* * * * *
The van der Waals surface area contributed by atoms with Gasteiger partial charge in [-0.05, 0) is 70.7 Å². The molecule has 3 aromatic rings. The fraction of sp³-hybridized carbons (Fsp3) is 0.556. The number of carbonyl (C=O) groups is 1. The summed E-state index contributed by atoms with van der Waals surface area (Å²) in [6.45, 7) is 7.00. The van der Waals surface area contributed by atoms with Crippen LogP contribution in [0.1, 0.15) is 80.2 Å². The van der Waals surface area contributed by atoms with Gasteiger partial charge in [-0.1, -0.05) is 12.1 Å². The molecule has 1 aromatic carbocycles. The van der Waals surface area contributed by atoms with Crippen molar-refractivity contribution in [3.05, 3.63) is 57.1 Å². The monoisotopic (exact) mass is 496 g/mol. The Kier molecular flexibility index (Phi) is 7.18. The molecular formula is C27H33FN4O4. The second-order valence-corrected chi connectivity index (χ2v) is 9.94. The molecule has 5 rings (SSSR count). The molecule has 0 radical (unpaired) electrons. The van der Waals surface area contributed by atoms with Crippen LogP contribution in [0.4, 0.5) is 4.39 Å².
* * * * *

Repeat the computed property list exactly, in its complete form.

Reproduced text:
The van der Waals surface area contributed by atoms with Gasteiger partial charge in [-0.05, 0) is 70.7 Å². The molecule has 3 aromatic rings. The fraction of sp³-hybridized carbons (Fsp3) is 0.556. The number of carbonyl (C=O) groups is 1. The summed E-state index contributed by atoms with van der Waals surface area (Å²) in [6.45, 7) is 7.00. The van der Waals surface area contributed by atoms with Crippen LogP contribution in [0.1, 0.15) is 80.2 Å². The van der Waals surface area contributed by atoms with Gasteiger partial charge in [-0.1, -0.05) is 12.1 Å². The molecule has 1 aromatic carbocycles. The van der Waals surface area contributed by atoms with Crippen molar-refractivity contribution in [3.05, 3.63) is 57.1 Å². The monoisotopic (exact) mass is 496 g/mol. The Kier molecular flexibility index (Phi) is 7.18. The molecular formula is C27H33FN4O4. The second-order valence-corrected chi connectivity index (χ2v) is 9.94. The molecule has 5 rings (SSSR count). The molecule has 0 radical (unpaired) electrons. The van der Waals surface area contributed by atoms with Crippen LogP contribution in [0.4, 0.5) is 4.39 Å².